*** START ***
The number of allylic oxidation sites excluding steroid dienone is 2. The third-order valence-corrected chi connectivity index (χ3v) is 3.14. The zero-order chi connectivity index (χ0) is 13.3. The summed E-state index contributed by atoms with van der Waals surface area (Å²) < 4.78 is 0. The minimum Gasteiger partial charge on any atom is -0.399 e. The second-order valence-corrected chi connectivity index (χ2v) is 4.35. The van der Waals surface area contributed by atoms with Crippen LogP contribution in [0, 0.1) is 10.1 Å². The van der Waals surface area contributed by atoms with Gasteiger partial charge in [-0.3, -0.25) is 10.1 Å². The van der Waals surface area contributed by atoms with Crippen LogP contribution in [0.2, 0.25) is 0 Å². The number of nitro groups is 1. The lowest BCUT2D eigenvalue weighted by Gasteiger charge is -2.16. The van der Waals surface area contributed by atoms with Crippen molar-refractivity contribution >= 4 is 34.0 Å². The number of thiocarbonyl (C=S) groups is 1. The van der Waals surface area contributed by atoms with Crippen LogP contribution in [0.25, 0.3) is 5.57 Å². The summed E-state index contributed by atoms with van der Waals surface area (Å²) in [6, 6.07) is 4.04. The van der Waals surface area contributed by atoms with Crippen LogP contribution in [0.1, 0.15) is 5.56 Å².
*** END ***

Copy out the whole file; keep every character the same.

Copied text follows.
The number of allylic oxidation sites excluding steroid dienone is 2. The third-order valence-corrected chi connectivity index (χ3v) is 3.14. The zero-order chi connectivity index (χ0) is 13.3. The summed E-state index contributed by atoms with van der Waals surface area (Å²) < 4.78 is 0. The minimum Gasteiger partial charge on any atom is -0.399 e. The second-order valence-corrected chi connectivity index (χ2v) is 4.35. The van der Waals surface area contributed by atoms with Crippen LogP contribution in [0, 0.1) is 10.1 Å². The van der Waals surface area contributed by atoms with Gasteiger partial charge in [-0.3, -0.25) is 10.1 Å². The van der Waals surface area contributed by atoms with Crippen LogP contribution in [0.2, 0.25) is 0 Å². The number of nitro groups is 1. The lowest BCUT2D eigenvalue weighted by Gasteiger charge is -2.16. The van der Waals surface area contributed by atoms with Crippen molar-refractivity contribution >= 4 is 34.0 Å². The number of thiocarbonyl (C=S) groups is 1. The van der Waals surface area contributed by atoms with Crippen LogP contribution in [0.25, 0.3) is 5.57 Å². The summed E-state index contributed by atoms with van der Waals surface area (Å²) in [6, 6.07) is 4.04. The van der Waals surface area contributed by atoms with Crippen LogP contribution in [0.1, 0.15) is 5.56 Å².